It might, however, strengthen Biden’s pitch for the general election. The contrast that Biden wants to draw between the instability of Trump and a White House that, in his view, has been restored to competence in 2024 is made clearer by the indictment of Trump.
Anthony Sabato, director of the University of Virginia’s Center for Politics, asserted that Biden would not remain silent and that he did not want to speak now since doing so would reveal his strategy to Republicans so close to the 2024 race.
Sabato claimed that Biden might link the indictment of Trump and any subsequent conviction to other dubious deeds by the former president, such as his attempts to rig the 2020 election. “The topic will be disrespect for the law. You can depict him in a horrifying light.”
Democrats do not, however, see a benefit to Biden discussing Trump’s indictment at this time.
Democratic campaign consultant Lis Smith said that while Joe Biden can contrast himself as a law-abiding president with Donald Trump, who was a president who generally upheld the law, at this point he does not need to use hyperbolic language. Joe Biden doesn’t need to run out in front of a train in this situation.
Is this just the beginning?
Of course, Biden may have to deal with allegations against Trump that are unrelated to his New York indictment if he wants to defeat the 2024 GOP front-runner.
A grand jury in Georgia is looking into the demands made by Trump to have his loss to Biden in the election annulled. Meanwhile, the Justice Department in Washington is looking into how Trump handled secret materials after leaving the White House and his attempts to rig the 2020 election.
According to Sabato, Democrats, and Biden can exploit Trump’s legal troubles against other Republicans who have a close political connection to the former president.
But this is not the proper time.
“You want to bring up the incident again. Trump should be used to identify them. It is also older than summer reruns if you start now “said he.
‘No. ‘I’m not going to discuss the Trump indictment,’ says Biden, refusing to comment on the hush money issue
Washington, DC – President Joe Biden is remaining mute on the indictment of former President Donald Trump by a New York grand jury.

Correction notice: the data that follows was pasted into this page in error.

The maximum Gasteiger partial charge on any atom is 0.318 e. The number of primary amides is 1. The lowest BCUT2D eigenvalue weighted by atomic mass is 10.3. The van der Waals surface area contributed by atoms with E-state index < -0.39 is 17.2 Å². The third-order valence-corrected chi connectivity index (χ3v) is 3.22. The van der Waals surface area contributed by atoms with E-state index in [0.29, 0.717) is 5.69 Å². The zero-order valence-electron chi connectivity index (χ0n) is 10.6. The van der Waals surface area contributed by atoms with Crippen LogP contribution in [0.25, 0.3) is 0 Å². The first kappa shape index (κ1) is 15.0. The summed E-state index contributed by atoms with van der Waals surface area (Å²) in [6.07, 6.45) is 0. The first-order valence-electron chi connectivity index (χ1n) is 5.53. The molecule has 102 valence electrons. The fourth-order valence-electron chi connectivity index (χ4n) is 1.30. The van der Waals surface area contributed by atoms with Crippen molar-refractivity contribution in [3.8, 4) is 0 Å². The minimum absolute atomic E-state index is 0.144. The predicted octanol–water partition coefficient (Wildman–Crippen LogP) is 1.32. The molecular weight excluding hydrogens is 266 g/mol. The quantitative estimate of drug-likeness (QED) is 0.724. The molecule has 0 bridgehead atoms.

As he departed the White House early Friday for a trip to Mississippi, reporters grilled Biden about the indictment.
“No. I’m not going to go into detail about Trump’s indictment “he explained.
“I have no comment on Trump,” Biden said again.”
Since the former president revealed two weeks ago that he anticipated facing criminal charges, Biden has said nothing publicly about Trump’s legal difficulties.
White House Chief of Staff Jeff Zients notified Biden of the charge, which he learned about from news reports “just like every other American,” according to White House press secretary Karine Jean-Pierre, who was flying with the president aboard Air Force One.
The indictment raises the possibility of a rematch between Biden and Trump in the 2024 presidential election. Trump has proclaimed his intention to run for a second term and has stated that he will not withdraw from the race even if he is indicted. Biden is also likely to run again but has yet to make an official announcement.
A New York grand jury has voted to arrest Trump on specific criminal charges, making him the first former president to face criminal charges, his lawyers announced Thursday.
The grand jury was looking into hush money payments to two women who claimed to have slept with him. The outline of those payments became known only after Trump was elected in 2016, and more specifics were exposed in sworn testimony during his presidency.
Trump’s attorney, Joseph Tacopina, said Trump would be arraigned in New York on Tuesday.